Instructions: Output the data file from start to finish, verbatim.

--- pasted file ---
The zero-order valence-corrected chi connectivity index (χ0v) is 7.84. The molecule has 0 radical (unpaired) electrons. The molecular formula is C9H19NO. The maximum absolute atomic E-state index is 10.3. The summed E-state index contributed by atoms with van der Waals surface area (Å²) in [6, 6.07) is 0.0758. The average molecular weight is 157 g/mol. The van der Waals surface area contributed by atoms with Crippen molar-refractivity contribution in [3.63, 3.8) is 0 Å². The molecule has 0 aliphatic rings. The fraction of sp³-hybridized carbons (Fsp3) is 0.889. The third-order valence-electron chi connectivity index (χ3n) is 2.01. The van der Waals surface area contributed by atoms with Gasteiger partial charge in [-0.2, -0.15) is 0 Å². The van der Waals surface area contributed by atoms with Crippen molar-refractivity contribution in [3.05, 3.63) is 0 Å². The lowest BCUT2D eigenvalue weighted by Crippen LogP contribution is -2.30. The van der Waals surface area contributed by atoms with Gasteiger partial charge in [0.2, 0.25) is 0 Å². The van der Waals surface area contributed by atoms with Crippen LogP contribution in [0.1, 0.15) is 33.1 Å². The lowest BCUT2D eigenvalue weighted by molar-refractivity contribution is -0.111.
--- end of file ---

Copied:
The zero-order valence-corrected chi connectivity index (χ0v) is 7.84. The molecule has 0 radical (unpaired) electrons. The molecular formula is C9H19NO. The maximum absolute atomic E-state index is 10.3. The summed E-state index contributed by atoms with van der Waals surface area (Å²) in [6, 6.07) is 0.0758. The average molecular weight is 157 g/mol. The van der Waals surface area contributed by atoms with Crippen molar-refractivity contribution in [3.63, 3.8) is 0 Å². The molecule has 0 aliphatic rings. The fraction of sp³-hybridized carbons (Fsp3) is 0.889. The third-order valence-electron chi connectivity index (χ3n) is 2.01. The van der Waals surface area contributed by atoms with Gasteiger partial charge in [-0.2, -0.15) is 0 Å². The van der Waals surface area contributed by atoms with Crippen molar-refractivity contribution in [3.05, 3.63) is 0 Å². The lowest BCUT2D eigenvalue weighted by Crippen LogP contribution is -2.30. The van der Waals surface area contributed by atoms with Gasteiger partial charge in [0.2, 0.25) is 0 Å². The van der Waals surface area contributed by atoms with Crippen LogP contribution in [0.1, 0.15) is 33.1 Å². The lowest BCUT2D eigenvalue weighted by molar-refractivity contribution is -0.111.